Using the right patterns to communicate between microservices can help scale your application and solve most distributed systems problems. We started with direct HTTP calls for all communication, but decided to move to an event-driven system. This system changed the way we thought about interactions between services, forced scalable patterns, and increased our resilience.

We moved to using events over traditional HTTP communication for a few reasons. First, it forced decoupling of services. From our experience with HTTP, one service would make calls to every service it needed to, and that meant the original service would need a client library for every service it communicated with. The client library would ensure errors would not stop or block functionality, and would be consistent with each service.

As we scaled out to 20+ services, maintaining client libraries became a long, arduous process. New services that replaced older functionality would require an update to all dependencies. This made the development and deployment process longer and more error prone due to all the moving parts.

Another benefit to using events is that services no longer need to orchestrate functionality, removing direct calls to clients. Services can come in and out of existence without having to update client libraries or add new HTTP calls. We can rapidly deploy prototype applications which listen to events, without worrying about them bringing the entire system down.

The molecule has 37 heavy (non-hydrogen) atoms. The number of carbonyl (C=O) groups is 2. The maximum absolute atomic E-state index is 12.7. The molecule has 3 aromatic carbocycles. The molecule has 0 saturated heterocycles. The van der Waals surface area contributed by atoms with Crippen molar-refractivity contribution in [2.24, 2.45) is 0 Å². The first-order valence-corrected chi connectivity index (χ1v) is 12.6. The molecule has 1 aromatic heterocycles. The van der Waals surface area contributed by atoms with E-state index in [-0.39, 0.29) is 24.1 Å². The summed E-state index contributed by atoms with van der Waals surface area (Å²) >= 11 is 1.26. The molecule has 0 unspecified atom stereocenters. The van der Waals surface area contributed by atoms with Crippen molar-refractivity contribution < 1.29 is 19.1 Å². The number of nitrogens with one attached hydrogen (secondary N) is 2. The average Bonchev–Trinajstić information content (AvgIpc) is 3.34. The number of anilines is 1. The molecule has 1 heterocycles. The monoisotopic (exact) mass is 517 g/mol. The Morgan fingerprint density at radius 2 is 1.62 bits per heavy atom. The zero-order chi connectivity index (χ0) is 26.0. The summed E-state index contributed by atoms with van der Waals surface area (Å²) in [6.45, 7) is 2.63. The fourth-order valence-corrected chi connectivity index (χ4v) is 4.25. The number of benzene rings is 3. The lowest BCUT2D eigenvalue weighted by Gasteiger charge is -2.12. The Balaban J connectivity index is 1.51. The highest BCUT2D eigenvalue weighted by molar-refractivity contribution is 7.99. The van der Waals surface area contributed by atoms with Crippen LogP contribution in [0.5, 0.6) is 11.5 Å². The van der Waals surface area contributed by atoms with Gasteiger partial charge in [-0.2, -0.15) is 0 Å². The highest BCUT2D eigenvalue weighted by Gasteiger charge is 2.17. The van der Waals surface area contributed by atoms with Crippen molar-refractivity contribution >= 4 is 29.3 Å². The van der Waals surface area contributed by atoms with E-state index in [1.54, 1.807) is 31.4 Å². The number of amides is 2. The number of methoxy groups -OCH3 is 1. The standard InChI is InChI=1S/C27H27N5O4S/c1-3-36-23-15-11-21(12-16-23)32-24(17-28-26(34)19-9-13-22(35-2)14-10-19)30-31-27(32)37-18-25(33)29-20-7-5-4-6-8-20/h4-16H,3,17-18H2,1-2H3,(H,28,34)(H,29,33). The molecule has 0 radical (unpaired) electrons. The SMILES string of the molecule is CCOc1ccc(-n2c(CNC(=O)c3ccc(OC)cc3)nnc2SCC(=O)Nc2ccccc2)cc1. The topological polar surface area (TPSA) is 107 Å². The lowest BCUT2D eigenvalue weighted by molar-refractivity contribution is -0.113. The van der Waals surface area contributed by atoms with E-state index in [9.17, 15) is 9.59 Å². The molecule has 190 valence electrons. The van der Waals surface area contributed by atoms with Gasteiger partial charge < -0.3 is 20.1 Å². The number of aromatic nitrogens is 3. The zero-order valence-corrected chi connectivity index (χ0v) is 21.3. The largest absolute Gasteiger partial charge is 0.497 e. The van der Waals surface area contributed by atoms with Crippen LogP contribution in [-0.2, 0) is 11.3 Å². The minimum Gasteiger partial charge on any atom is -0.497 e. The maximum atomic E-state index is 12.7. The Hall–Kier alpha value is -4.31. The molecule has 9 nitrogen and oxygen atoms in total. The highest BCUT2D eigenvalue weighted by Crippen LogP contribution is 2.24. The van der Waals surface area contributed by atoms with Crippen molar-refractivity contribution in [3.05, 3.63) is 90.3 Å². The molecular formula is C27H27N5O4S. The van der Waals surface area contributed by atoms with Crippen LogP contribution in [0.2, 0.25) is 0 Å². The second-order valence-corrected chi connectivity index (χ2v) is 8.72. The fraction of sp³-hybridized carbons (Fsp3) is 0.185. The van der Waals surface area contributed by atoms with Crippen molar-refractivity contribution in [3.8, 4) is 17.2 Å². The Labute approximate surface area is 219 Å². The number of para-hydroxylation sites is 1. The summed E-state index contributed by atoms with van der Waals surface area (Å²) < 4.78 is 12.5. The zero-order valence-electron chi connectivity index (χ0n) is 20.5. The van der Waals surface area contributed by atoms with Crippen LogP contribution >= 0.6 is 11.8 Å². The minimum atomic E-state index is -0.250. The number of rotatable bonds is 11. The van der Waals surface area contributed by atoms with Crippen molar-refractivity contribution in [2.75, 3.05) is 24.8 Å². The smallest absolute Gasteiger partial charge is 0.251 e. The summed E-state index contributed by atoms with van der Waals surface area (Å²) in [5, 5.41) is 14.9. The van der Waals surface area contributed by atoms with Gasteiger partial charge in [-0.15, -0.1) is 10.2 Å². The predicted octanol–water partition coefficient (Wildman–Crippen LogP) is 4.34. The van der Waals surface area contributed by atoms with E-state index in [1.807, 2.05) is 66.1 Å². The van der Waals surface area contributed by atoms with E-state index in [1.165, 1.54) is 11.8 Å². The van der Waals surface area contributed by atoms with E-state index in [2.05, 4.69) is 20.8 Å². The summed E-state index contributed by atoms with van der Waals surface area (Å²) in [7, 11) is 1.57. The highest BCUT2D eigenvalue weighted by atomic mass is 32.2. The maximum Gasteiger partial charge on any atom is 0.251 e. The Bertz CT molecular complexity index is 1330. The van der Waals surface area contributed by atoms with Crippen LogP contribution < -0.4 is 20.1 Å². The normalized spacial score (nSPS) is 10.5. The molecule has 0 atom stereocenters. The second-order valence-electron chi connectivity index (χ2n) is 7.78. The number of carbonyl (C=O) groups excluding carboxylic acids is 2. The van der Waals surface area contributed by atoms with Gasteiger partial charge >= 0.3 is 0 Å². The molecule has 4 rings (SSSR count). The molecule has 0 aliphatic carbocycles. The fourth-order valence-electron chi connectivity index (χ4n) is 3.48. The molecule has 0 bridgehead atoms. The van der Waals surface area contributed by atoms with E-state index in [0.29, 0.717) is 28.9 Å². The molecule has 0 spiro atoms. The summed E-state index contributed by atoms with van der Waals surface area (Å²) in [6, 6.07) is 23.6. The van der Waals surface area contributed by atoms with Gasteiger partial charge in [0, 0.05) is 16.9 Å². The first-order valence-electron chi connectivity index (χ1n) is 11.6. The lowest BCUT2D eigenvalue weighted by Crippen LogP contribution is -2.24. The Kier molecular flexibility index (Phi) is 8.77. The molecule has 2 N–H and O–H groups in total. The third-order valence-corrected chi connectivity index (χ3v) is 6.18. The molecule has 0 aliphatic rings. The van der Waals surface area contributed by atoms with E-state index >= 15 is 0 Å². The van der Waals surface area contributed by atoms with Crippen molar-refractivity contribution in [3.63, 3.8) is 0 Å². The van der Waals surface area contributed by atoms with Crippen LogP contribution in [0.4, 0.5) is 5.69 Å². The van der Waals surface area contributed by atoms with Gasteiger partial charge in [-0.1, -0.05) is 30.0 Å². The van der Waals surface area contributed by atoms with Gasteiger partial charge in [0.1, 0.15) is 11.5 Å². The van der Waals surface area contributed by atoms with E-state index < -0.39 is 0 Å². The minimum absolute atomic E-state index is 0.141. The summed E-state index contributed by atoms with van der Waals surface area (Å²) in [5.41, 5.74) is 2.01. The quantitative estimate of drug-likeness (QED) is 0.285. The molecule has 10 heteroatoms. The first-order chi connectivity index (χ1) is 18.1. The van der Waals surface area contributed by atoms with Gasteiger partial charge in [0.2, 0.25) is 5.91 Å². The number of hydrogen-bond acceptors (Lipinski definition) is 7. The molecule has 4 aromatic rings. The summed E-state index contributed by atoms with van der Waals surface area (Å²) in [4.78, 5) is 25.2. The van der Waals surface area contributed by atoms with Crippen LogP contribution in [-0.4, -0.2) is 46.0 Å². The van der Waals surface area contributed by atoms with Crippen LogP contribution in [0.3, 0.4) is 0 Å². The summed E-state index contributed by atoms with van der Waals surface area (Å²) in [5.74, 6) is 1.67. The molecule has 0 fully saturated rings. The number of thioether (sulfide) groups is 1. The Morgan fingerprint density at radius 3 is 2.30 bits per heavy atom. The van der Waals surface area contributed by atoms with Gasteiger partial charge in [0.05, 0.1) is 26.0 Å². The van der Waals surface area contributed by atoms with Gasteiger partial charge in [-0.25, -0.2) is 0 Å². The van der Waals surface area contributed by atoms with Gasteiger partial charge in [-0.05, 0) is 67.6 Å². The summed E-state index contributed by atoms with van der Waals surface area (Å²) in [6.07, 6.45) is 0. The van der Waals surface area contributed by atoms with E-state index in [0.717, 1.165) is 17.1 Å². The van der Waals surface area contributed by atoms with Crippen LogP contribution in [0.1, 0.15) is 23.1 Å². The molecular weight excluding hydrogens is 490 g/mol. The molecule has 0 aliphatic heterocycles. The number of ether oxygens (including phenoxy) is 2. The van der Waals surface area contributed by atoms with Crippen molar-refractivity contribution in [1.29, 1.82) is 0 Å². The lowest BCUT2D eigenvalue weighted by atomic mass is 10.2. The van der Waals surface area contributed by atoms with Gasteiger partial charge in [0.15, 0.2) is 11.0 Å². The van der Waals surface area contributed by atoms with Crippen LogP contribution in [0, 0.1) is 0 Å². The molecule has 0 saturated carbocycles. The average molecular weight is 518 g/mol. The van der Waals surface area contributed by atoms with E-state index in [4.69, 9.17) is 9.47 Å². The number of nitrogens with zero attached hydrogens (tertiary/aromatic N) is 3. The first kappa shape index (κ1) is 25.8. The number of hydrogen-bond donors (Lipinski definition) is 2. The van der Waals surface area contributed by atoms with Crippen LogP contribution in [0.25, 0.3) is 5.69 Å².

Third, this change allowed us to implement global patterns. We added rate limits and timeouts to each worker without having to implement them in each of our different client libraries (GitHub, AWS, internal services, etc). We were also able to easily implement a circuit breaker pattern by cutting off the listener of an event until it was healthy again. Only the worker needed to change, not all the callers of the service.

Finally, we are not limited to holding an open HTTP connection for long running workers (which can be disconnected or limited due to open sockets, etc).

Events and Tasks

There are two different patterns that make up our event driven system: events and tasks.

Events are notifications that tell subscribed applications when something has happened. Applications subscribe to certain events and respond by creating tasks for themselves. Events should never modify state directly.